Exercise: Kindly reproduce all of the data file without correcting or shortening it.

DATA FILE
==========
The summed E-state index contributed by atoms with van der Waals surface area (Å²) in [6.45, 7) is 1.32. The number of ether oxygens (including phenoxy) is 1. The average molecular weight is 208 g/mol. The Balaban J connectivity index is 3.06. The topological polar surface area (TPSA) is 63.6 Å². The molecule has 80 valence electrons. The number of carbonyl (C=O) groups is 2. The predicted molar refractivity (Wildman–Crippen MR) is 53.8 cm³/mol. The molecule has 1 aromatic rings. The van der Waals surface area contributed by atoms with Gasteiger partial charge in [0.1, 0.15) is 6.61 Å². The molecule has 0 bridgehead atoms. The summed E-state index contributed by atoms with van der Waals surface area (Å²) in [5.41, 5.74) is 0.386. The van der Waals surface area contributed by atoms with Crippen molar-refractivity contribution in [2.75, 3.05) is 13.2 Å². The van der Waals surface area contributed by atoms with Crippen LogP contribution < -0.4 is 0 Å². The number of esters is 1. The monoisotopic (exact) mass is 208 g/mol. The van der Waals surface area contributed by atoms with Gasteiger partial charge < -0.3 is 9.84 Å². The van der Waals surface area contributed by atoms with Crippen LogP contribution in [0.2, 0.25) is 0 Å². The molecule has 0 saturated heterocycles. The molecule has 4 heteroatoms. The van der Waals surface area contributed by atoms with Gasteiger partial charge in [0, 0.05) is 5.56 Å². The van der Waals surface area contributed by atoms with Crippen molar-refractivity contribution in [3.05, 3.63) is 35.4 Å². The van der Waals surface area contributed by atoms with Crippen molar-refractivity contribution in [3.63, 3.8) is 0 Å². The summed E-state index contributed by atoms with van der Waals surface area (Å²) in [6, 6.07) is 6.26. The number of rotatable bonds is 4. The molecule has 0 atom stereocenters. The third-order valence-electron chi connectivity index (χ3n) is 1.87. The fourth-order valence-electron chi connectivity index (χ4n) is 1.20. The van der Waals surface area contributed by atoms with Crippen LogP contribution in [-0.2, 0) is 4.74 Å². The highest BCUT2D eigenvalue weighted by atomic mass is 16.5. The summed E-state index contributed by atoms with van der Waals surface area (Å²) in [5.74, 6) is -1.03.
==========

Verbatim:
The summed E-state index contributed by atoms with van der Waals surface area (Å²) in [6.45, 7) is 1.32. The number of ether oxygens (including phenoxy) is 1. The average molecular weight is 208 g/mol. The Balaban J connectivity index is 3.06. The topological polar surface area (TPSA) is 63.6 Å². The molecule has 80 valence electrons. The number of carbonyl (C=O) groups is 2. The predicted molar refractivity (Wildman–Crippen MR) is 53.8 cm³/mol. The molecule has 1 aromatic rings. The van der Waals surface area contributed by atoms with Gasteiger partial charge in [0.1, 0.15) is 6.61 Å². The molecule has 0 bridgehead atoms. The summed E-state index contributed by atoms with van der Waals surface area (Å²) in [5.41, 5.74) is 0.386. The van der Waals surface area contributed by atoms with Crippen molar-refractivity contribution in [2.75, 3.05) is 13.2 Å². The van der Waals surface area contributed by atoms with Crippen LogP contribution < -0.4 is 0 Å². The number of esters is 1. The monoisotopic (exact) mass is 208 g/mol. The van der Waals surface area contributed by atoms with Gasteiger partial charge < -0.3 is 9.84 Å². The van der Waals surface area contributed by atoms with Crippen LogP contribution in [0.2, 0.25) is 0 Å². The molecule has 0 saturated heterocycles. The molecule has 4 heteroatoms. The van der Waals surface area contributed by atoms with Gasteiger partial charge in [0, 0.05) is 5.56 Å². The van der Waals surface area contributed by atoms with Crippen molar-refractivity contribution in [3.05, 3.63) is 35.4 Å². The van der Waals surface area contributed by atoms with Crippen molar-refractivity contribution in [3.63, 3.8) is 0 Å². The summed E-state index contributed by atoms with van der Waals surface area (Å²) in [6, 6.07) is 6.26. The number of rotatable bonds is 4. The molecule has 0 atom stereocenters. The third-order valence-electron chi connectivity index (χ3n) is 1.87. The fourth-order valence-electron chi connectivity index (χ4n) is 1.20. The van der Waals surface area contributed by atoms with Crippen LogP contribution in [-0.2, 0) is 4.74 Å². The highest BCUT2D eigenvalue weighted by atomic mass is 16.5. The summed E-state index contributed by atoms with van der Waals surface area (Å²) in [5.74, 6) is -1.03.